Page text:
In a prior post, I shared the first step to improve communication in your relationship which involves exploring and understanding what safety is for you. Did you try it? When you communicated that with your partner, friend, or family member did it work? OR, did a similar situation play out and you were left with the thought “that advice sucked!”
Often, as I work with individuals and couples around the topic of creating safety they come back to their next appointment and say “Well, that didn’t work!” Not surprisingly, I also hear how both people became frustrated, their feelings went sideways, and their emotions escalated to a point they repeated the same cycle.
While we explore the experience(s) further, I ask “how did you feel?” going into the conversation? “What did you notice” during the conversation? “At what point did you feel yourself becoming escalated?”, “How did you regulate yourself?”, or “What did you do after the conversation to cool down?”
Commonly, responses may include “I don’t remember”, “I don’t know”, or “I didn’t notice.” While the responses are appropriate, because when we become escalated and agitated, once again, our sympathetic nervous system kicks-in and our ability to process information becomes diminished. The response to the questions are also insightful into the mind-body connection that exists.
Which brings me to the second step to improve communication in your relationship. Once again, this step is focused on YOU and the mind-body connection that exists within you. It is extremely difficult and challenging to enter a situation, begin a conversation, or be open to others if we are not attuned to ourselves. For individuals or partners, to stay in a conversation or have dialogue around sensitive subjects, they must be able to notice, name, and regulate themselves in an effort to remain present in the conversation.
How often do you experience any of the following?
- Mind racing
- Dizzy, disoriented, or lightheaded
- Sleep disturbance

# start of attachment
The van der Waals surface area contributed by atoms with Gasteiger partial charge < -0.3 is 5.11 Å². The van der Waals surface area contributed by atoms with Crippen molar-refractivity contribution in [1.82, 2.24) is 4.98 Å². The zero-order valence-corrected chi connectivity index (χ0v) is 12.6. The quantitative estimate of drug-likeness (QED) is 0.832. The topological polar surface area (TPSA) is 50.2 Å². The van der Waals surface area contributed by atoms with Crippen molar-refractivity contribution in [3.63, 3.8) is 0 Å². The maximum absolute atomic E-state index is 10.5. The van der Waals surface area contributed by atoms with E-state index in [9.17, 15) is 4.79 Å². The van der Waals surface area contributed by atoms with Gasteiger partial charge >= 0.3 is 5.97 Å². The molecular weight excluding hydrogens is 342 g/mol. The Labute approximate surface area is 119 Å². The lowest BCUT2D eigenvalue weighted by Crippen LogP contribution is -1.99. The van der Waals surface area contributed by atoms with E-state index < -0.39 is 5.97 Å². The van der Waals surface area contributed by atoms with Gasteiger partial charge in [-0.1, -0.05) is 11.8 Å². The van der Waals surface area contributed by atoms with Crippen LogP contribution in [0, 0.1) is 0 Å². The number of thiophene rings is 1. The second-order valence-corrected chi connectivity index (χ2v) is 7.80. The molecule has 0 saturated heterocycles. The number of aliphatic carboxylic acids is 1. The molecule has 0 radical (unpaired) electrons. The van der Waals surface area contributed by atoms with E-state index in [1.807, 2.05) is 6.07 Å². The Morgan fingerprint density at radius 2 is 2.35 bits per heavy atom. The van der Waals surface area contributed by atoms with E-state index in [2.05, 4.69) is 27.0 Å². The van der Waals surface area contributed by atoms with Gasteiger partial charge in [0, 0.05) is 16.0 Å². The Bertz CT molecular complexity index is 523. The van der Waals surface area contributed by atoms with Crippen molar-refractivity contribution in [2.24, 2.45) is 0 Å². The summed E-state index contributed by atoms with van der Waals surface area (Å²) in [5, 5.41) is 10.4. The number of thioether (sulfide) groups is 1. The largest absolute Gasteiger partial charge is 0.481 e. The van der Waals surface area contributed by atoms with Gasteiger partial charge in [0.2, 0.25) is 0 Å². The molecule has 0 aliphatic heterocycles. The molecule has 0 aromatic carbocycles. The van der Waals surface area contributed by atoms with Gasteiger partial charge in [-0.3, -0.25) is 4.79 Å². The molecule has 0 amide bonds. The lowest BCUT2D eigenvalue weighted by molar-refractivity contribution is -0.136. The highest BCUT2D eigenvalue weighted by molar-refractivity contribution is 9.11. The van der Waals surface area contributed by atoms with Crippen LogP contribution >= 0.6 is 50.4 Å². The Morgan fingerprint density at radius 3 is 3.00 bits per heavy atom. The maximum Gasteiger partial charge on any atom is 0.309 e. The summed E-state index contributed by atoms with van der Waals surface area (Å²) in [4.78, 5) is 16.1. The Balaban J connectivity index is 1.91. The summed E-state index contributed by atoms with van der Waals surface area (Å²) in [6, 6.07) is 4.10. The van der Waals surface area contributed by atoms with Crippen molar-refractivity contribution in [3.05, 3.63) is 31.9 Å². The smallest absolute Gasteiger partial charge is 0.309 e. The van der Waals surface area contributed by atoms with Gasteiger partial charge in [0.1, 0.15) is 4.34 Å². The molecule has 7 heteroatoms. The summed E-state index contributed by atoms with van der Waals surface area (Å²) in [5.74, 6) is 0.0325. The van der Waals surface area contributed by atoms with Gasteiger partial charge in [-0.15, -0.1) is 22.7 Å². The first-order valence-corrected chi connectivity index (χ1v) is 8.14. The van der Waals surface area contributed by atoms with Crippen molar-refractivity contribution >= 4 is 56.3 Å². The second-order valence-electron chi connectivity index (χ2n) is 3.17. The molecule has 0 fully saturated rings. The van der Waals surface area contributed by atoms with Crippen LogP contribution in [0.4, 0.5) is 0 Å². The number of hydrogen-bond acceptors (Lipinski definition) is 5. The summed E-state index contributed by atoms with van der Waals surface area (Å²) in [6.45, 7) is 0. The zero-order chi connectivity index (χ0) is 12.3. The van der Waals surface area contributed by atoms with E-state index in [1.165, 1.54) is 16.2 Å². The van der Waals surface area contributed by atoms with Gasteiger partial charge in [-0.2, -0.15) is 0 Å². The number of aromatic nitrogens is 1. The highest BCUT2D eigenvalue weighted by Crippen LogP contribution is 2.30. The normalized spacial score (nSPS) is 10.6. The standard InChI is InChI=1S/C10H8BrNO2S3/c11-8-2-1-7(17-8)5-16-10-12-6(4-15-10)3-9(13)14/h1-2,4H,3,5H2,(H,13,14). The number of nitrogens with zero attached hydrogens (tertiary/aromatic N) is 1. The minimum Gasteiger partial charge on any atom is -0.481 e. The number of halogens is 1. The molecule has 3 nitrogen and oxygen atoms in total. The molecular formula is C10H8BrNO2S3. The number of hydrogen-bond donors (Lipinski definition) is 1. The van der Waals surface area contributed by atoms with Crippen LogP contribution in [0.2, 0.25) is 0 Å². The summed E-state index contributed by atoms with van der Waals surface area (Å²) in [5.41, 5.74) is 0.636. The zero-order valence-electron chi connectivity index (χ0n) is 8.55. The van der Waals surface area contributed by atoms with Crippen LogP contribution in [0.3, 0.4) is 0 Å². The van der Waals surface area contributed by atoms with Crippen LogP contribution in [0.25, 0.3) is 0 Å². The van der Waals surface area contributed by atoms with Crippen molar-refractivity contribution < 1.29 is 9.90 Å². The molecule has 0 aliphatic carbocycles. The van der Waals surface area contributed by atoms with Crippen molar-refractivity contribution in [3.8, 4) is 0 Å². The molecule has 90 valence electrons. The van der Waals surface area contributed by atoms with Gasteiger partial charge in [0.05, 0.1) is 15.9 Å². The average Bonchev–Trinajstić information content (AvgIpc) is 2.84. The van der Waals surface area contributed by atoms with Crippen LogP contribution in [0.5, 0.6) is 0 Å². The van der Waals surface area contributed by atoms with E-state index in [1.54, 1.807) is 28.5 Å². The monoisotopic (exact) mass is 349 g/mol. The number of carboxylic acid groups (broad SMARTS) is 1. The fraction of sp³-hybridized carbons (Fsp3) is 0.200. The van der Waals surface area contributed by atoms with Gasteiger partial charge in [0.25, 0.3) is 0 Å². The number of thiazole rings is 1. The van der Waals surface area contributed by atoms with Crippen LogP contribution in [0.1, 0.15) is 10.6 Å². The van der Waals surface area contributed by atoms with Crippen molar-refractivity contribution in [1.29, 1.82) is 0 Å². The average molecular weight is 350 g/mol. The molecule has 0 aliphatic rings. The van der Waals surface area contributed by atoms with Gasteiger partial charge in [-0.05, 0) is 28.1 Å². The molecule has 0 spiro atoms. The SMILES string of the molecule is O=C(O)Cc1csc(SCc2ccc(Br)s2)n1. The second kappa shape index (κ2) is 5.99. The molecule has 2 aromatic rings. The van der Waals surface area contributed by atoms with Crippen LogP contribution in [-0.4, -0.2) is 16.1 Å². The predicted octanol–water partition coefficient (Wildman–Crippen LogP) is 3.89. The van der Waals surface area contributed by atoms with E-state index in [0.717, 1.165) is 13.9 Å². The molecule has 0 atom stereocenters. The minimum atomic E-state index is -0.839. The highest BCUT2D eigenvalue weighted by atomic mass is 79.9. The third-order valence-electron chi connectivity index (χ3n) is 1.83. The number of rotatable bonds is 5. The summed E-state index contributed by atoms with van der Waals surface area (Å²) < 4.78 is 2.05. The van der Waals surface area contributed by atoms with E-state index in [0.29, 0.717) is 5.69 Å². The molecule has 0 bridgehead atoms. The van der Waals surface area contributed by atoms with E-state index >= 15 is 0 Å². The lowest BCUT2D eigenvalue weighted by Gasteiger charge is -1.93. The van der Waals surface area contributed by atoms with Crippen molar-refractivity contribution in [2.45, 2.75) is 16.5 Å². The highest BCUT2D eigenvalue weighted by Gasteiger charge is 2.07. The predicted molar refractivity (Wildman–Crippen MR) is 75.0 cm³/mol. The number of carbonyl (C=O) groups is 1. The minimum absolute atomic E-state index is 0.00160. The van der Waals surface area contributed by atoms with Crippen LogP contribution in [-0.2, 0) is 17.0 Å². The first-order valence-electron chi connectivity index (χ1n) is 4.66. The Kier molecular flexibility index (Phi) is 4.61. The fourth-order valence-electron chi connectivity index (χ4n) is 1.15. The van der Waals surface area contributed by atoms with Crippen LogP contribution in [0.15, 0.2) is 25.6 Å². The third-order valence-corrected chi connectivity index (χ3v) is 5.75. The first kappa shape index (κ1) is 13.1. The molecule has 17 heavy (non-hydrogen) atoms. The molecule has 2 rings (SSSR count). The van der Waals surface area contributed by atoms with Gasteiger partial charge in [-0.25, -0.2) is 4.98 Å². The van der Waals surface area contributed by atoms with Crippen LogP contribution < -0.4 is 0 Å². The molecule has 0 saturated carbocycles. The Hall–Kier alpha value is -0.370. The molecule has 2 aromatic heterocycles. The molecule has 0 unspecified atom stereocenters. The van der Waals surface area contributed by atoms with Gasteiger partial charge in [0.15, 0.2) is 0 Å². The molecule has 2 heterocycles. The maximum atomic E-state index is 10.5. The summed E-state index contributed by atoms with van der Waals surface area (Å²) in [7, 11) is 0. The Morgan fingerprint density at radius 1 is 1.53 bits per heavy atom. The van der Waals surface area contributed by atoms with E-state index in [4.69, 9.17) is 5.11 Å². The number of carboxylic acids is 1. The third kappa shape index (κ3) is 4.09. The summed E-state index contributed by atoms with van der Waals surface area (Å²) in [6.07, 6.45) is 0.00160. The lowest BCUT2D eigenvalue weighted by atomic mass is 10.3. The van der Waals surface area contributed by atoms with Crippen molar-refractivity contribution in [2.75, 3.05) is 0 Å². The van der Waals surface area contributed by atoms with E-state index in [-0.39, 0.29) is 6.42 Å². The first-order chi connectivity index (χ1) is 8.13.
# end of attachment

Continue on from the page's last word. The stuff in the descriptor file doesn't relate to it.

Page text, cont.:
- Vision strange or blurry
- Difficulty swallowing
- Feeling breathless, breathing fast, or breathing shallow
- Nausea or lack of appetite
- Jelly-like legs
- Wanting to run
These internal experiences, plus many more unique to you, are signals that your sympathetic nervous system has kicked in and your body is telling you something. The objective is to understand what these signals mean to you.
While many of these signals are commonly experienced by everyone, the internal message is unique to each of us. For example, one partner may tremble with fear when they are approaching the other to discuss finances. While the other partner may tremble with anger when the subject of finances are brought up. While both are trembling, each of them is experiencing something different. What is common between the two is that they are already in an escalated state and their ability to manage the conversation is diminishing quickly.
What is important, for both of them, is to develop the ability to notice the feeling, name it, and regulate themselves in a way that allows both to stay open to the situation, maintain the conversation, and reach the outcome they desire.
In an effort to begin to develop a mind-body connection I suggest that each partner becomes an EXPERT in themselves.
To do this, we need to gather data, I suggest to start small and pick an hour where you have a number of activities taking place. This can be at home, work, etc.
Track the following:
- Feeling/Emotion – What are you experiencing?
- Situation/Context – Where are you? What is going on?
- Trigger – What or who is around you that has possibly evoked this feeling/emotion?
- Frequency – How often does this take place? Is this a one time experience or something that occurs frequently?
- Duration – How long did it last? 2 minutes? 5 minutes? 20 minutes? Did it linger with you the rest of the day?
- Intensity – On a scale of 1-10; How would you rate the feeling/emotion? “3” noticeable heart rate increase, “5” body is tensed up, “7” voice got louder, “10” Shut down, screaming, etc.
- Physically – Where in your body did you first notice it? Body warm up? Particular area become tense? Mouth dry up?
- Mode of Expression – How did you express it? Get louder? Speech become more rapid? Shut down?
Use your phone, voice record it, journal it, or find a way to log it however it is the easiest for you. After you’ve gathered some data take some time to review it. What do you notice? Any patterns, situations, or experiences that trigger you more than others?
While taking an hour is a small sample it is a first step in beginning to become an EXPERT in you and understanding your own mind-body connection.
By continuing to become more aware of the signals your body is sending you in your daily experiences you will become more attune to understanding, anticipating, and regulating what you need to remain present in a conversation and reach the outcome you so desire.